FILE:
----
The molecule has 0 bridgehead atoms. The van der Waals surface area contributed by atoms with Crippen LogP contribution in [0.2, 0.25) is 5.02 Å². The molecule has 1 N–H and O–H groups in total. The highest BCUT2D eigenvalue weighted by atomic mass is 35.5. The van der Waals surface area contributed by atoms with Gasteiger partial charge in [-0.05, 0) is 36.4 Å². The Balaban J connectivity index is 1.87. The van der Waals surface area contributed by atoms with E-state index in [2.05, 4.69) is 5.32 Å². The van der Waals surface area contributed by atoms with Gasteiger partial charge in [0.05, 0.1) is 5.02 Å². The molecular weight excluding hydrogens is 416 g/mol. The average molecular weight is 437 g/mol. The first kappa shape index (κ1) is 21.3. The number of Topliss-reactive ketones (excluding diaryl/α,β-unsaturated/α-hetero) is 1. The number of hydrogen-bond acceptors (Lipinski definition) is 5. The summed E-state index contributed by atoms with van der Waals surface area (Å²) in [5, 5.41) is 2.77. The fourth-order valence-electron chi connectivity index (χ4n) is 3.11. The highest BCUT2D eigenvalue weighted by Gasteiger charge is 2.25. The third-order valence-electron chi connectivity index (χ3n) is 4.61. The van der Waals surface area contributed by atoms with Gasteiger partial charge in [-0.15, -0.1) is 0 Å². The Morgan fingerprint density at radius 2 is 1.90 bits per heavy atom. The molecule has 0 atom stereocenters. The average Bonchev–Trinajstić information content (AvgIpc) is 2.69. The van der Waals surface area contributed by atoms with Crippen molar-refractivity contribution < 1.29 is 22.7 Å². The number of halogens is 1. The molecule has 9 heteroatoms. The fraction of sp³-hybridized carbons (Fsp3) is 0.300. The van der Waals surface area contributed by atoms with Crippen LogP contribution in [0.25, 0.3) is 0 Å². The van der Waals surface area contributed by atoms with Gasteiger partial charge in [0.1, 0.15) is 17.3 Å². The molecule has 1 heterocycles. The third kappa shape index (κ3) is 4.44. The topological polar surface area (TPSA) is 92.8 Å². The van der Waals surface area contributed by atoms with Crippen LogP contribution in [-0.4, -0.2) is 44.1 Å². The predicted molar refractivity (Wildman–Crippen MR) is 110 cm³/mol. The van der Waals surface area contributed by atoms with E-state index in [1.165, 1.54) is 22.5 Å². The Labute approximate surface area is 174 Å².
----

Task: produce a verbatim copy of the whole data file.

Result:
The molecule has 0 bridgehead atoms. The van der Waals surface area contributed by atoms with Crippen LogP contribution in [0.2, 0.25) is 5.02 Å². The molecule has 1 N–H and O–H groups in total. The highest BCUT2D eigenvalue weighted by atomic mass is 35.5. The van der Waals surface area contributed by atoms with Gasteiger partial charge in [-0.05, 0) is 36.4 Å². The Balaban J connectivity index is 1.87. The van der Waals surface area contributed by atoms with E-state index in [2.05, 4.69) is 5.32 Å². The van der Waals surface area contributed by atoms with Gasteiger partial charge in [0.05, 0.1) is 5.02 Å². The molecular weight excluding hydrogens is 416 g/mol. The average molecular weight is 437 g/mol. The first kappa shape index (κ1) is 21.3. The number of Topliss-reactive ketones (excluding diaryl/α,β-unsaturated/α-hetero) is 1. The number of hydrogen-bond acceptors (Lipinski definition) is 5. The summed E-state index contributed by atoms with van der Waals surface area (Å²) in [5, 5.41) is 2.77. The fourth-order valence-electron chi connectivity index (χ4n) is 3.11. The highest BCUT2D eigenvalue weighted by Gasteiger charge is 2.25. The third-order valence-electron chi connectivity index (χ3n) is 4.61. The van der Waals surface area contributed by atoms with Gasteiger partial charge in [-0.15, -0.1) is 0 Å². The Morgan fingerprint density at radius 2 is 1.90 bits per heavy atom. The molecule has 0 atom stereocenters. The average Bonchev–Trinajstić information content (AvgIpc) is 2.69. The van der Waals surface area contributed by atoms with Crippen molar-refractivity contribution < 1.29 is 22.7 Å². The number of halogens is 1. The molecule has 9 heteroatoms. The fraction of sp³-hybridized carbons (Fsp3) is 0.300. The van der Waals surface area contributed by atoms with Crippen LogP contribution in [0.25, 0.3) is 0 Å². The van der Waals surface area contributed by atoms with Gasteiger partial charge in [0.1, 0.15) is 17.3 Å². The molecule has 1 heterocycles. The third kappa shape index (κ3) is 4.44. The topological polar surface area (TPSA) is 92.8 Å². The van der Waals surface area contributed by atoms with Crippen LogP contribution in [-0.4, -0.2) is 44.1 Å². The predicted molar refractivity (Wildman–Crippen MR) is 110 cm³/mol. The van der Waals surface area contributed by atoms with E-state index in [1.165, 1.54) is 22.5 Å². The Labute approximate surface area is 174 Å².